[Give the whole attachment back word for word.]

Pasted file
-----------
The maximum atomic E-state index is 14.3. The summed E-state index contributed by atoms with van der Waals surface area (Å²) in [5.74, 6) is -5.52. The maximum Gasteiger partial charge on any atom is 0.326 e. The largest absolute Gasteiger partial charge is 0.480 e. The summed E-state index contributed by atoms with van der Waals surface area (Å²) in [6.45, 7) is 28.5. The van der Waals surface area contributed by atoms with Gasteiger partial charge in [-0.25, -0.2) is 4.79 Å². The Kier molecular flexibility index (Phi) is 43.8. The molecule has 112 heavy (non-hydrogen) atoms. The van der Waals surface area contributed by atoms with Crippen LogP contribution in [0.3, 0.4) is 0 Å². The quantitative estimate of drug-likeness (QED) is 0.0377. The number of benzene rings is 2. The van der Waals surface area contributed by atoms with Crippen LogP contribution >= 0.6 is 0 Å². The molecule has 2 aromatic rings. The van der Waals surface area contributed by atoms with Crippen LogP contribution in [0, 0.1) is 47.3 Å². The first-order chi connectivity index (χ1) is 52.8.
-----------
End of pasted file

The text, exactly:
The maximum atomic E-state index is 14.3. The summed E-state index contributed by atoms with van der Waals surface area (Å²) in [5.74, 6) is -5.52. The maximum Gasteiger partial charge on any atom is 0.326 e. The largest absolute Gasteiger partial charge is 0.480 e. The summed E-state index contributed by atoms with van der Waals surface area (Å²) in [6.45, 7) is 28.5. The van der Waals surface area contributed by atoms with Gasteiger partial charge in [-0.25, -0.2) is 4.79 Å². The Kier molecular flexibility index (Phi) is 43.8. The molecule has 112 heavy (non-hydrogen) atoms. The van der Waals surface area contributed by atoms with Crippen LogP contribution in [0.3, 0.4) is 0 Å². The quantitative estimate of drug-likeness (QED) is 0.0377. The number of benzene rings is 2. The van der Waals surface area contributed by atoms with Crippen LogP contribution >= 0.6 is 0 Å². The molecule has 2 aromatic rings. The van der Waals surface area contributed by atoms with Crippen LogP contribution in [0, 0.1) is 47.3 Å². The first-order chi connectivity index (χ1) is 52.8.